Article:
Defense Advanced Research Projects Agency (DARPA) has been on the cutting edge of innovating homeland security since the age of Sputnik, but the DARPA autonomous vehicle research is prompting a collaboration among different industries committed to changing how consumers (not just the military) travel in the decades to come. As soon as the Russian satellite, Sputnik, was launched in 1957, the United States was on high alert. It is that momentous event that led to the creation of one of the most innovative agencies in the Federal government, thanks to President Dwight D. Eisenhower. The Defense Advanced Research Projects Agency (DARPA), which, at the time simply went by Advanced Research Projects Agency (ARPA) —the “D” wouldn’t be added until 1972—was assembled to push America to be leaders of strategic technologies rather than play catch-up.
With the emergence of the sharing economy, making things that were once personal accessible to complete strangers has become the norm. This “new normal” of renting out everything from our services to our homes is changing the role of private ownership. It not only creates opportunity for both providers and consumers, but disrupts traditional industries. Among these are the auto retailers and car rental companies faced with a surge in car sharing services. Like other disruptors, car sharing not only poses a unique option for the public, but imposes challenges and considerations for both government regulators and automakers.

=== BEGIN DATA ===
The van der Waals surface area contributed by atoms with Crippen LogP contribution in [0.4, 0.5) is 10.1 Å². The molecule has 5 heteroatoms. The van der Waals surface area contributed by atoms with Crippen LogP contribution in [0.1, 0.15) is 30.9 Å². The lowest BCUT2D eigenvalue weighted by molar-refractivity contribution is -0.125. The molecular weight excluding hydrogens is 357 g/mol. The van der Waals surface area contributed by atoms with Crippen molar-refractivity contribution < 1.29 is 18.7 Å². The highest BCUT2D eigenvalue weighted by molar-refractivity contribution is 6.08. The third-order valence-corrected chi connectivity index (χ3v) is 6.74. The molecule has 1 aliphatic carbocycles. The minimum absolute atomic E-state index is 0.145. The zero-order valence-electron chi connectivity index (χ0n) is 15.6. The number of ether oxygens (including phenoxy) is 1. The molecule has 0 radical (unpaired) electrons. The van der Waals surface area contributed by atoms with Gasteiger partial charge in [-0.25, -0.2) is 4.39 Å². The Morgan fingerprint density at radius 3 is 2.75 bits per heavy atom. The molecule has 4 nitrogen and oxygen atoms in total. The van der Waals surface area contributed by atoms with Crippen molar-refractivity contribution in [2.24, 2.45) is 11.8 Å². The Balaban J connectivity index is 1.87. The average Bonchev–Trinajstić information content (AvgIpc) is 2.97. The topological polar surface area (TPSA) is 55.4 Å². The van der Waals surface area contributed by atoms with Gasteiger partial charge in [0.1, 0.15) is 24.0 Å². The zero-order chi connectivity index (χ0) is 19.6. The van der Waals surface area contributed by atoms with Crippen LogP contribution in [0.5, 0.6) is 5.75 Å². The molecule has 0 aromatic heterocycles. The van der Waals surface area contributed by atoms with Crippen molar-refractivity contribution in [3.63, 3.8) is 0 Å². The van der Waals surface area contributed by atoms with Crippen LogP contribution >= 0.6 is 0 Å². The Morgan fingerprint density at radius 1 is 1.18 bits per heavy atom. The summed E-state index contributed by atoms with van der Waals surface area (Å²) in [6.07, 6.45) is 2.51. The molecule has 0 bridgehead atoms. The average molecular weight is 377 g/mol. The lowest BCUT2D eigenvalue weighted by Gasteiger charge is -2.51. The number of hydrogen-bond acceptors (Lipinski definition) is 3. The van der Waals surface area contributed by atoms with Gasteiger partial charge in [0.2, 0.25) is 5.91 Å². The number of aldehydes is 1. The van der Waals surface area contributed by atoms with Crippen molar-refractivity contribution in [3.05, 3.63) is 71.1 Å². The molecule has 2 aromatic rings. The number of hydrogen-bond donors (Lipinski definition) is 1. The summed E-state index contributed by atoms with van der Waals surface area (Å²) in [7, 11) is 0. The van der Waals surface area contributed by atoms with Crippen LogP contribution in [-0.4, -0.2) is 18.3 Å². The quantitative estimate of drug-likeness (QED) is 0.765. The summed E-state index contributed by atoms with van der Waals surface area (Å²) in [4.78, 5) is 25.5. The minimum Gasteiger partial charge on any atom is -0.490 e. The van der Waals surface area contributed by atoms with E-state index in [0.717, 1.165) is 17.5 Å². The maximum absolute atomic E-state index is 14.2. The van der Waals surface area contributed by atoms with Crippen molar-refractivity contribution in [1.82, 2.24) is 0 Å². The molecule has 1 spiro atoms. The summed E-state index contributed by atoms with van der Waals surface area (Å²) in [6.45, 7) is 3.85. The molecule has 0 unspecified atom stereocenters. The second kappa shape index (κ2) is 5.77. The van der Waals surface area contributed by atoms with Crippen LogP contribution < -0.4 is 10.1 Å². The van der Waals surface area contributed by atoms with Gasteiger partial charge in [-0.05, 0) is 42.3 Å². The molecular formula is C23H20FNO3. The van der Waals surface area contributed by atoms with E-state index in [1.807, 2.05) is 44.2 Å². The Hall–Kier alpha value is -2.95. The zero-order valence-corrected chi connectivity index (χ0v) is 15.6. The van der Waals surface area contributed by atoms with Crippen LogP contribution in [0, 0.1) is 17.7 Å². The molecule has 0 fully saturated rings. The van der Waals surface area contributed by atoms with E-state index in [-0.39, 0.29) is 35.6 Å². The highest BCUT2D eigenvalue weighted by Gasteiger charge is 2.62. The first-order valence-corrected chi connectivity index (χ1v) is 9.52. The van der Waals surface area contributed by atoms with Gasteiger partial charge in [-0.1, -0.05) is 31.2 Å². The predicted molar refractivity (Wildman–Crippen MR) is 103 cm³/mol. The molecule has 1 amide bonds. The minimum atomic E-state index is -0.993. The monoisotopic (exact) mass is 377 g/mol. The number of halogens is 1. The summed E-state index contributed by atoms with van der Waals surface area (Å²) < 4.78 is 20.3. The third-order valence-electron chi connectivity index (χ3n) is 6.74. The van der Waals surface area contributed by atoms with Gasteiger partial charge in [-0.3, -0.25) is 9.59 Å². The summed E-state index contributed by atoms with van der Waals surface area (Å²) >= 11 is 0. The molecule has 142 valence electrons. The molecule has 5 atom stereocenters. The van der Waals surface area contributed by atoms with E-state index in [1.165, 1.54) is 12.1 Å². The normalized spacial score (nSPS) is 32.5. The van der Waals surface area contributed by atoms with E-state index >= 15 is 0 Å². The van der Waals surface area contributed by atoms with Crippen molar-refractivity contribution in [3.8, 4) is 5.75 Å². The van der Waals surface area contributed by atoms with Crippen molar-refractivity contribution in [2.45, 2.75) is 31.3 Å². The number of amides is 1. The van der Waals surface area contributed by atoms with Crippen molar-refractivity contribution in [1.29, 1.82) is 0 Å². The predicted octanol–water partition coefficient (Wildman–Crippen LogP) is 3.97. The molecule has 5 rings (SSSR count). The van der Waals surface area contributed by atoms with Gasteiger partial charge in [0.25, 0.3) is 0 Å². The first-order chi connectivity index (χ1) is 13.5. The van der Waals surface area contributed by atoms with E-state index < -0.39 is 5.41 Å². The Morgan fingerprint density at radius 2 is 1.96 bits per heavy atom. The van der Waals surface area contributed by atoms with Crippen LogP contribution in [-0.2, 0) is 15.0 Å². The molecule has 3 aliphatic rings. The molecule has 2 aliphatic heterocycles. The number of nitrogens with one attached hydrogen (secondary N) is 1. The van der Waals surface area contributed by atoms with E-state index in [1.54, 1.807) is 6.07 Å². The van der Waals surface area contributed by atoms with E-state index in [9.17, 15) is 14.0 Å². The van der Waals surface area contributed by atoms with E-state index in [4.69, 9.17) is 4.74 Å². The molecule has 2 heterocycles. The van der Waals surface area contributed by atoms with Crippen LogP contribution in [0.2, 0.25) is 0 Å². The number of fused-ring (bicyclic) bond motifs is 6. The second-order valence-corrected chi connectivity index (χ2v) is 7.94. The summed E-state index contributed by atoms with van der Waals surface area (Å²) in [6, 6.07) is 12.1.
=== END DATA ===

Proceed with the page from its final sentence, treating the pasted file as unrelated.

With traffic fatalities rising at an alarming rate, collision avoidance systems are a promising solution. Per the Association for Safe International Road Travel (ASIRT), almost 1.3 million people die in road accidents each year with an additional 20-50 million injured. That averages 3,287 global fatalities a day, making auto accidents the 9th leading cause of death. The World Health Organization (WHO) broke that down even further in 2015. Within low and lower-middle income populations, road deaths came in at number 10, but within the upper-middle class it ranked 7 just below Alzheimer’s Disease, but above both Liver and Stomach Cancer.
Finding a place to store your car, whether short- or long-term, has been an issue almost as long as the horseless carriage has been around. The current influx of automobiles on the road, however, has made simply parking that much harder. This growth of vehicles on the street has added unforeseen circumstances to the parking mix. Things like traffic congestion, higher CO2 emissions, exorbitant fees, and parking so far away from your destination, you need to call another vehicle for that ”last mile” are big concerns. This has led to innovative advances in parking technology ranging from License Plate Recognition (LPR) to monitor who does and does not belong in a particular space to working with the brains of connected cars to support self-parking solutions.